Free sheet music downloads

Easy concertos in the first position:

The Küchler concertino is a great piece for detaché. Rieding is good for legato. Perlman’s Indian concertino is good for martelé accents. Millies is great for spiccato and combining al bow techniques once you’ve mastered them in scales, etudes and exercises.

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Hi! I'm Zlata

Classical violinist helping you overcome technical struggles and play with feeling by improving your bow technique.

Easy violin etude books:

Free downloads

Learn more about violin bowing techniques:

Learn the Parlando bowing technique on the violin and learn all about the difference between that and portato.

Are you a bowing technique nerd like me? Watch this video with 24 different violin bowing techniques with examples and symbols.

Looking to learn more about smooth bowing and an effective violin bow hold? Watch this video with bow technique close up and slow motion.

Share your insights and questions in the comments:


  1. laurel anderson

    Thank you so much. I have not picked up my violin in months and hopefully this will encourage me to get back to it. I get discouraged as I feel my playing is never getting to a new level.
    I will give this a try.
    appreciate you helping those of us who lack confidence. :))
    You are an amazing teacher!

    • Zlata

      I’m so happy this is helpful, Laurel, enjoy the music!

  2. luvenia

    Thanks for all the videos you put out to us. You have always been an encourager to all of us. I hope to take one of your lessons one day. Thanks again and always love your smile.!!!

    • Zlata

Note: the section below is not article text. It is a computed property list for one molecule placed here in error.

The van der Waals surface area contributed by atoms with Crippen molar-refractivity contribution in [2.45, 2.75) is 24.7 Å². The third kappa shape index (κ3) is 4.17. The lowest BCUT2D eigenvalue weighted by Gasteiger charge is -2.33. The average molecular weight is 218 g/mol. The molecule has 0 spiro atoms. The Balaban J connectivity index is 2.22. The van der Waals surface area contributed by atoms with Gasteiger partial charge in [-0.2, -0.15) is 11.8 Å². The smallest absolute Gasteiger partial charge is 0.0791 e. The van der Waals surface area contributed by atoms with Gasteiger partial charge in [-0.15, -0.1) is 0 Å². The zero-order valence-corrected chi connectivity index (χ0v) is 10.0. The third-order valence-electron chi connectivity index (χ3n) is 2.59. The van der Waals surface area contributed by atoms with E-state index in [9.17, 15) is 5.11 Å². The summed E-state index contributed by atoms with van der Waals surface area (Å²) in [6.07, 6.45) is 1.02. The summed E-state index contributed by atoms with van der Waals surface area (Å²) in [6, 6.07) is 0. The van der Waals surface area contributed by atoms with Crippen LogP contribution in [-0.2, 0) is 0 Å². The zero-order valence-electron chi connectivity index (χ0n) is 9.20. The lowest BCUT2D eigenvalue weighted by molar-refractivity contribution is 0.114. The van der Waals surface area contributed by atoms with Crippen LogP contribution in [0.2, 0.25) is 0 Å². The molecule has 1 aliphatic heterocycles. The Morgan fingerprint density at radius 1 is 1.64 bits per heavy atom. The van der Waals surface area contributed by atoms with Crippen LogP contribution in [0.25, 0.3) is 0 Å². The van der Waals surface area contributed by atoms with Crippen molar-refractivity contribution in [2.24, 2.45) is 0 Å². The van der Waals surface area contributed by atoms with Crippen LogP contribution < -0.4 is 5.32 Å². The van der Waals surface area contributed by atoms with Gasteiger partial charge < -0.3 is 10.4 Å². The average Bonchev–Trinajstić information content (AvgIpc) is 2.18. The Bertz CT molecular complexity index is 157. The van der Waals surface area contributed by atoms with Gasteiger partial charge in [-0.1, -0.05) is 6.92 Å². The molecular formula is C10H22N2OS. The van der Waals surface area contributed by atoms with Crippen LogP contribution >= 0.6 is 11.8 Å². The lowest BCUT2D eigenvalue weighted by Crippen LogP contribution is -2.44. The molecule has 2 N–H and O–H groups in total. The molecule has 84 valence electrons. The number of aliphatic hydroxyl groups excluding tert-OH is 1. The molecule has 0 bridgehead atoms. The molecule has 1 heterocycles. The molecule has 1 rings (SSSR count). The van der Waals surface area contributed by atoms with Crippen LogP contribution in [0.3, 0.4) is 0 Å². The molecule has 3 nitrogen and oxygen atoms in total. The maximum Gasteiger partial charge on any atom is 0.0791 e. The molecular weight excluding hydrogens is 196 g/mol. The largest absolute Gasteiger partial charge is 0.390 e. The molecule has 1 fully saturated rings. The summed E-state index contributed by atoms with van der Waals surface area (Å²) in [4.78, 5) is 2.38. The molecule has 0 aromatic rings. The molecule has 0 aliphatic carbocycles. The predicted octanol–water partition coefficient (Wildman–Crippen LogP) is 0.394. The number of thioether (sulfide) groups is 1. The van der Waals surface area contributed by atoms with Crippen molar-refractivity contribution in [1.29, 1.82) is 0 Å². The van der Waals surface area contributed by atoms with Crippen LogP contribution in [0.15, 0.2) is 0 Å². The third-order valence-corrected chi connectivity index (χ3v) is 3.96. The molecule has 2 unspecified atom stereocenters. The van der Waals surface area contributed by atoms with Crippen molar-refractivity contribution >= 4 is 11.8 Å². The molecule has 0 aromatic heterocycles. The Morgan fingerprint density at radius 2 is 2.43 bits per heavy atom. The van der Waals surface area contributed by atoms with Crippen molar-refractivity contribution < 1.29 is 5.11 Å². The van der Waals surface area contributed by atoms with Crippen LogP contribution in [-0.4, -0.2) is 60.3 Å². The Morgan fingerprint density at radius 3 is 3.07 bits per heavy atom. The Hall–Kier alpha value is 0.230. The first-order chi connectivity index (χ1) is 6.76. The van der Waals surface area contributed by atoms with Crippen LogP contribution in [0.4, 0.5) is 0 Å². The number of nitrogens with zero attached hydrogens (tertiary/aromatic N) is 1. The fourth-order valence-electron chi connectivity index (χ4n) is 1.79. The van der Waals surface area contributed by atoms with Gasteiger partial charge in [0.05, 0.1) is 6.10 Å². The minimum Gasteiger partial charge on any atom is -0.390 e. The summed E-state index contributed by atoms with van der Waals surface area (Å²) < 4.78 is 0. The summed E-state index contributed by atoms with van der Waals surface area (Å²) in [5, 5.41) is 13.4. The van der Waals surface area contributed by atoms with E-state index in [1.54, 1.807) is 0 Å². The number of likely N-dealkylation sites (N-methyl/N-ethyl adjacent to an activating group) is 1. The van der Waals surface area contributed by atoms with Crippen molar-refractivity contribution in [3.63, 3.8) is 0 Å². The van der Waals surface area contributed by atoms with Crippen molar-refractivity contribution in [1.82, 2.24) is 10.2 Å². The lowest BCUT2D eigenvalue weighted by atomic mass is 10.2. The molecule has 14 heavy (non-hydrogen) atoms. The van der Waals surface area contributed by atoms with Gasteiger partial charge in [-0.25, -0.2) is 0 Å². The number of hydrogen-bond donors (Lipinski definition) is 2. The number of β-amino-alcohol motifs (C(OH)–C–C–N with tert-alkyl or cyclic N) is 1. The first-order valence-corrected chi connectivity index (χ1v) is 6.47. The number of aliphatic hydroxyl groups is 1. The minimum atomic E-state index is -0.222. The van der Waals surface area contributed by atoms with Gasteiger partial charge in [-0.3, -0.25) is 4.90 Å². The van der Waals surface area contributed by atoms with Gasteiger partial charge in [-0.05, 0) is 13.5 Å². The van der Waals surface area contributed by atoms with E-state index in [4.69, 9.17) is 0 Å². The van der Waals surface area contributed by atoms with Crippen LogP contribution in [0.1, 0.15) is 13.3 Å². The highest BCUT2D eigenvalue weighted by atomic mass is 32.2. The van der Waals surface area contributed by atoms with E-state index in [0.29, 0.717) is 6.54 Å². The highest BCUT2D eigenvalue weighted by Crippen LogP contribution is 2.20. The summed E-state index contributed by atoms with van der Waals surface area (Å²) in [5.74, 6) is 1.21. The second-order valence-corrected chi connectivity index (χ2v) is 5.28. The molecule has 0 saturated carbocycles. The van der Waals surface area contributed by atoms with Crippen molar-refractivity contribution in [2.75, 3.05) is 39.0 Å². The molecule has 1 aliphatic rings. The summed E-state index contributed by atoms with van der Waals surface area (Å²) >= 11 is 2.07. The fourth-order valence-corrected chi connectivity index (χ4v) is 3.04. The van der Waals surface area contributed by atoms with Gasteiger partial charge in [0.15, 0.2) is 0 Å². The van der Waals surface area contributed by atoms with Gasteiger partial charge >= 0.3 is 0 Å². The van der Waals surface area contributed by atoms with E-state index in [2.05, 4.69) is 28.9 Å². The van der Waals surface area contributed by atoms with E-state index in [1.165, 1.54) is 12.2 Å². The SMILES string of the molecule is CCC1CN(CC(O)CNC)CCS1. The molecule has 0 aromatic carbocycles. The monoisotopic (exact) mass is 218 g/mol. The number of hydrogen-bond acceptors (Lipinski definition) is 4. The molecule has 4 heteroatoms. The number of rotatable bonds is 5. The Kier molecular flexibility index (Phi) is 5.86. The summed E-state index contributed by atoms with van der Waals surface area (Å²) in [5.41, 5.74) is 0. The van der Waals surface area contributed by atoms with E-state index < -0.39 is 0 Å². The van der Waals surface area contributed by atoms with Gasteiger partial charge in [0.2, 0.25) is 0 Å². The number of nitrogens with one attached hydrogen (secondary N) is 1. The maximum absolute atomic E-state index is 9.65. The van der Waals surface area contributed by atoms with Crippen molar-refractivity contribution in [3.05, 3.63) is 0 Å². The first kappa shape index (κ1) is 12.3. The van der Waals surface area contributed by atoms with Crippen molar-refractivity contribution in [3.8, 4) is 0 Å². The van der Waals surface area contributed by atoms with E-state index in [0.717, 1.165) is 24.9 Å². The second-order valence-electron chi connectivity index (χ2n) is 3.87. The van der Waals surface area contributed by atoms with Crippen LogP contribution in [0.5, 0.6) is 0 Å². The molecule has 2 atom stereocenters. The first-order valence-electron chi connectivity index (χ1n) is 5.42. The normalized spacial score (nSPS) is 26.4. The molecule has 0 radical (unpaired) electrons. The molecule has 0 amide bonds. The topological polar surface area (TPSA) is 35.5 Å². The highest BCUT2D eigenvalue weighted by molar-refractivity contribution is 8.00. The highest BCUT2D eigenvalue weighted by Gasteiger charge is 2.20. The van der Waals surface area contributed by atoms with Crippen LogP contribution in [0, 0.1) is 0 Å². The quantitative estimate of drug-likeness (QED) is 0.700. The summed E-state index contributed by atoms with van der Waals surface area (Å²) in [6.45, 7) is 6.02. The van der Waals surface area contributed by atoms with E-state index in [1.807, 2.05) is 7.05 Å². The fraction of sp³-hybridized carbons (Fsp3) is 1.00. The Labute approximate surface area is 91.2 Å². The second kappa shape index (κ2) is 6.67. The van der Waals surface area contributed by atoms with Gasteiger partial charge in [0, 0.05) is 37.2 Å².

Thank you, Luvenia, happy to help!

  3. Marie

    That I will also get to practice at least 15 min with these brief instructions.
    In particular, “In portato, however, the notes are separated by a small stop, an index finger accent and/or a vibrato accent…” should be another impetus for me to keep practicing the violin.

    • Zlata

      Wonderful, Marie!

  4. Sherolyn

    Thank you for making a confusing topic easier to grasp. What is the difference between staccato and spiccato? They both have dots above the notes.

    • Zlata

      Staccato is on-the-string and active and spiccato is a jumping bow technique. It depends on the musical context and history what to choose.

      • Joy

        How do you know whether to do staccato or spiccato if it isn’t marked in the music?

      • Zlata

        The musical context and performance tradition: see if you can find performances and look what they do.

  5. Erik Molenaar

    I just discovered this site, thanks so much Zlata. 🙂 I was actually researching Wolf shoulder rests, and found your video. I did not know they were a Dutch based organization! I definitely love this page of yours. Wonderful! – Erik in San Diego

    • Zlata

      You’re so welcome, Erik!